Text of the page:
General Election 2019: East and West Midlands Analysis

10:30PM Exit Poll analysis by ITV News Central Political Correspondent:

The Exit Poll was astonishing moment.

Not only has it projected a huge win for Boris Johnson's Conservative Party, but it implies an absolute landslide in England, and the Midlands in particular.

If this is anywhere close to being right, Labour will have lost former rock-solid safe seats in Coventry, Stoke On Trent, Birmingham, the Black Country and across the East Midlands coalfields. Right now, at 11pm it's hard to think of many Labour candidates in the Midlands who can feel safe.

With the SNP doing well in Scotland, and Labour putting up a much better fight in the south and around London, we could wake up in the morning with the Midlands being the True Blue Tory capital of the UK; something which would have been unthinkable around ten years ago.

The first Midlands result due will be Nuneaton, which will be a safe Conservative hold. The thing to look out for, will be the turnout and the scale of the win. That might give us a clue to how bad a night this could be for Labour in the Midlands.

Counting well underway at the count for Warwick and Leamington.

We got the reaction from some local politicians in the first of our #60SecElec election specials.

The Lib Dem candidate for Bromsgrove, Dr David Nicholl, says the campaign has been "sad overall" and people are "fed up with politics"

02:30AM Update from ITV News Central Political Correspondent:

The Midlands results are starting to come in now, and things are just as good for the Conservatives as the Exit Poll was suggesting.

As expected, they have gained Peterborough but even in defeat they have huge cause for encouragement. Although Labour held Keith Vaz's seat in Leicester East, the Tories slashed the majority from 22,000 to just 6,000, with a huge swing.

The Conservatives also held onto Remain-voting Rushcliffe - Ken Clarke's old seat - where the Remain vote was split between Labour and the Liberal Democrats.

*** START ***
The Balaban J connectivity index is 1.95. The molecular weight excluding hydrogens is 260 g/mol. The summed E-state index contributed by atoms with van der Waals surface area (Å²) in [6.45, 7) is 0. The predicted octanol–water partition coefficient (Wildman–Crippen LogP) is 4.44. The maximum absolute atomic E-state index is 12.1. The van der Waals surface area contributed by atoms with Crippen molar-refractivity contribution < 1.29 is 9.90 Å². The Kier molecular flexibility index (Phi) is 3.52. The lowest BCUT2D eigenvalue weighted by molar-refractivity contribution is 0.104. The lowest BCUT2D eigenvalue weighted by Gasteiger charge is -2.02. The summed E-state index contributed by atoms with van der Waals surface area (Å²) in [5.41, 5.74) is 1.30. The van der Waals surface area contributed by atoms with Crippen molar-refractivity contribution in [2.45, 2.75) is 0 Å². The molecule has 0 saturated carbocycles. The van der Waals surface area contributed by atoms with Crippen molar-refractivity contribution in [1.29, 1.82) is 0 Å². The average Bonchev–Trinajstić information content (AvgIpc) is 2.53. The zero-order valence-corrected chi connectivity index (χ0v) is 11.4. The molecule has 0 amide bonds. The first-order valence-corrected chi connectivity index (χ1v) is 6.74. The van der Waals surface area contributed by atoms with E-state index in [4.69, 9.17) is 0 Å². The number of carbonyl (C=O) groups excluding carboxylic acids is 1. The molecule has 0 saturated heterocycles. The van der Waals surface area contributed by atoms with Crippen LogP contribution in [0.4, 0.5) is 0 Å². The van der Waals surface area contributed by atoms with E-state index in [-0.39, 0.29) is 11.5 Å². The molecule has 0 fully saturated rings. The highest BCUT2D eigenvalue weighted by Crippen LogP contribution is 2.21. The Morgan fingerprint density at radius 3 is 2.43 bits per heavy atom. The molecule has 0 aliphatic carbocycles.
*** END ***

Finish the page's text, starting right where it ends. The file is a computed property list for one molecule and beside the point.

Emma Reynolds Credit: PA Images

West Midlands Analysis:

The first big casualty in the West Midlands is Emma Reynolds in Wolverhampton North East.

Seen as a rising star in the Labour Party, she was first elected in 2010 and served in Ed Miliband's shadow cabinet.

A critic of Jeremy Corbyn, she resigned from her role as shadow housing minister when he became leader and supported Owen Smith's attempt to topple Corbyn as leader in 2017.

The Labour vote has been steadily slipping in Wolverhampton over several years, but the swing to the Conservative tonight was astonishing; they took more than half of the vote.

Lucy Allan - Conservative. Credit: PA Images

Telford - Lucy Allen increases majority from 720 to 10,941:

For the last two elections, Telford was a super-marginal seat.

The constituency was created in 1997, and was Labour until 2015. Lucy Allen won it by a whisker for the Conservatives back then, and just about clung on in 2017

But something incredible has happened in this election. Lucy Allen has increased her majority from just 720 to an incredible 10,941. A Labour town until a few years ago is now a safe Conservative seat.

Vernon Coaker Credit: PA Images

Defeat for Labour's Vernon Coaker in Nottinghamshire:

What is probably the first of a number of Labour defeats in Nottinghamshire has come in Gedling.The "great survivor" Vernon Coaker has finally been defeated. He first won the seat during the Tony Blair landslide in 1997 and has been targeted by the Conservatives in every election ever since.It has always been a close marginal, so tonight's result was no great surprise. But the scale of defeat is nothing like in line with the national Labour collapse, and the Conservative win was only a narrow one. Once again Gedling is a marginal constituency.

Broxtowe candidate Anna Soubry says she'll be "relieved to be out of politics"